Next, we applied a Medicago-optimized CRISPR/Cas9 toolkit (Zhu et al., 2021) to target MtNP1(Medtr5g011020) with two sites in the wild-type R108 (Figure 1a), and obtained transgenic lines with an efficiency of 94.4% (34/36). Among the transgenic-positive seedlings, editing events occurred in all the Target 1 alleles (100%) (Figure 1e), while only four lines were mutated at Target 2. Thus, we targeted the parallel genomic region with the more effective Target 1 for further genome editing in the tetraploid alfalfa.

For phenotypes of these Mtnp1 mutants (Figure 1f), we did not observe any vegetative growth defects. During the reproductive stage, the biallelic or homozygous Mtnp1 mutants with frameshift mutations flowered but did not yield any fruits, while the control plant produced seedpods normally (Figure 1f1). For detailed morphology assay, though outlooks of their flowers were similar (Figure 1f2), the infertile Mtnp1 mutants did not release pollen grains, while the control had obvious mature pollens (Figure 1f3). The Alexander’s staining (Figure 1f4), I2-KI staining (Figure 1f5), and transverse sections (Figure 1f6) revealed that the infertile Mtnp1 mutants did not have vigorous pollens. Furthermore, the artificial cross of the Mtnp1 mutants (♀) with the wild-type R108 (♂) suggested that female fertility was not impaired (Figure 1g). Thus, the results above demonstrated that the infertile Mtnp1 mutants were genic male sterile (GMS) lines.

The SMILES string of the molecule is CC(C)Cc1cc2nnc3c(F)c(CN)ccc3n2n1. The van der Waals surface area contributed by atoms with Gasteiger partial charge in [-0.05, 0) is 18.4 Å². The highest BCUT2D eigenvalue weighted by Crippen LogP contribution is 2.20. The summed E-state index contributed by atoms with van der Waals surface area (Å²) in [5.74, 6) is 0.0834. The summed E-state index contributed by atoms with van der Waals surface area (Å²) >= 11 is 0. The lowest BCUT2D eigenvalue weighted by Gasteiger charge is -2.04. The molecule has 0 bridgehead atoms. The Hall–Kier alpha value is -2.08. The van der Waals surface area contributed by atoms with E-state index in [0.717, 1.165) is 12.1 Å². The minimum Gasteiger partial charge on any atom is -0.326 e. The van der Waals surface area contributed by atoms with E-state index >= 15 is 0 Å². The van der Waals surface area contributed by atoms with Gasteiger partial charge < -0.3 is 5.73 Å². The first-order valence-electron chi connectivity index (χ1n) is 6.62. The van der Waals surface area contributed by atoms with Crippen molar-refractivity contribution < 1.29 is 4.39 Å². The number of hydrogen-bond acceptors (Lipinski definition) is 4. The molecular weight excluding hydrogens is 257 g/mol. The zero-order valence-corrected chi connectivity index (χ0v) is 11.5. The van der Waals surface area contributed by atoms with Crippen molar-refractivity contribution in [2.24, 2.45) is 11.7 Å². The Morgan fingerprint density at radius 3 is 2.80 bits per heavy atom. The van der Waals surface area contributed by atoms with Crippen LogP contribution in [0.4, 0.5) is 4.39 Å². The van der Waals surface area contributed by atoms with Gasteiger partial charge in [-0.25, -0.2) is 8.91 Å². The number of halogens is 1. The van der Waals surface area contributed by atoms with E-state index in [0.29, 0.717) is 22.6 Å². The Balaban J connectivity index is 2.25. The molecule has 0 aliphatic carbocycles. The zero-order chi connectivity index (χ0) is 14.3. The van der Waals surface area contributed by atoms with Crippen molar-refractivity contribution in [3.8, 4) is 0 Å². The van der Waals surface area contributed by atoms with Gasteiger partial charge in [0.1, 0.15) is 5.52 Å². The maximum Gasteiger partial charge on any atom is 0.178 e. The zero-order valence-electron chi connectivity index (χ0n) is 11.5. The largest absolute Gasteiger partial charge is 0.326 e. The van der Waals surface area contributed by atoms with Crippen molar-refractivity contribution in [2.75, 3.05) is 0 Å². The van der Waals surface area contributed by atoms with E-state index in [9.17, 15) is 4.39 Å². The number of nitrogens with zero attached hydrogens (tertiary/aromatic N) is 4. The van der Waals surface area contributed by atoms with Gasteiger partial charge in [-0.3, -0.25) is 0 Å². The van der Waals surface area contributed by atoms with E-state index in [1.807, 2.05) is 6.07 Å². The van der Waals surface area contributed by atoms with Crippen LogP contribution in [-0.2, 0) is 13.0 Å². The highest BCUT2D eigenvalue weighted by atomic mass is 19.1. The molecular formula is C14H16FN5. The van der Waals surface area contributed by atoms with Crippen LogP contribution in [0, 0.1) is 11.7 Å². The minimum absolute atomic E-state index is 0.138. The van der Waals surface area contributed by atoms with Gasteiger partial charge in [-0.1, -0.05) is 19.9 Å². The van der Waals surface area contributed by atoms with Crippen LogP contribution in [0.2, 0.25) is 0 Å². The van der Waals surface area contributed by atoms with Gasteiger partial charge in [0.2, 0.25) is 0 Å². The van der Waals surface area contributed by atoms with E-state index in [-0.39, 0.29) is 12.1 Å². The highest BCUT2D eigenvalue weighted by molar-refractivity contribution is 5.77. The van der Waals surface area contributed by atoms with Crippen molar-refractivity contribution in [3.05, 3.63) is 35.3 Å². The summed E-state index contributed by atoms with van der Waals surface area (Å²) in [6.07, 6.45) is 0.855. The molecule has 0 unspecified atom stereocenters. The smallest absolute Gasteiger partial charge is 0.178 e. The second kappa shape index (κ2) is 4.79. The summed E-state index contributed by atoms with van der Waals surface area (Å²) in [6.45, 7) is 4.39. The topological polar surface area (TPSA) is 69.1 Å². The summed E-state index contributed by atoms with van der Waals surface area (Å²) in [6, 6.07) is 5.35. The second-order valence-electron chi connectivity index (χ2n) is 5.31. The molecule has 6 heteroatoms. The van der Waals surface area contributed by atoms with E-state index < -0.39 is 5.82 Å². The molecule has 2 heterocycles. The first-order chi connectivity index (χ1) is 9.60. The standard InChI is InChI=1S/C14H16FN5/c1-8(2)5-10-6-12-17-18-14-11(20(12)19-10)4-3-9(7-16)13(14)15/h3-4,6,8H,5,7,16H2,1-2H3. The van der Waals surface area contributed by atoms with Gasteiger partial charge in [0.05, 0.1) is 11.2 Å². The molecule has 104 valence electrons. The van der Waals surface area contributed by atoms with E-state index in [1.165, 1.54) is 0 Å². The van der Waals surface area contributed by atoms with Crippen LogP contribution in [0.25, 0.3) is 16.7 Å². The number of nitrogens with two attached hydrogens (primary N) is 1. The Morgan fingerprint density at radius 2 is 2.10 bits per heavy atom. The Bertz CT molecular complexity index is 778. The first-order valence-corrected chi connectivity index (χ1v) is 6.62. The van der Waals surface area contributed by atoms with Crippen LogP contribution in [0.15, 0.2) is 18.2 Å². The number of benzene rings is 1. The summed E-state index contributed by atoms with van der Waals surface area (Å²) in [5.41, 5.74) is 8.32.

For practical utilization in cultivated alfalfa, we designed two target sites (fused to sgRNA cassettes driven by MtU6-6p and MtU6-5p) in the alfalfa reference genome according to the previous editing events in the diploid model (Figure 1h). Stable transformation in the genetic background of the Chinese landrace ‘Baoding’ resulted in 19 regenerated seedlings, among which 16/19 (84.2%) were transgenic-positive. All the transgenic-positive lines were successfully modified at MsNP1 (16/16), among which 14/16 were edited at all the four alleles, while 2/16 (L11 and L14) retained a wild-type copy (Figure 1i). Therefore, the editing efficiency in this case was 96.9% (62/64).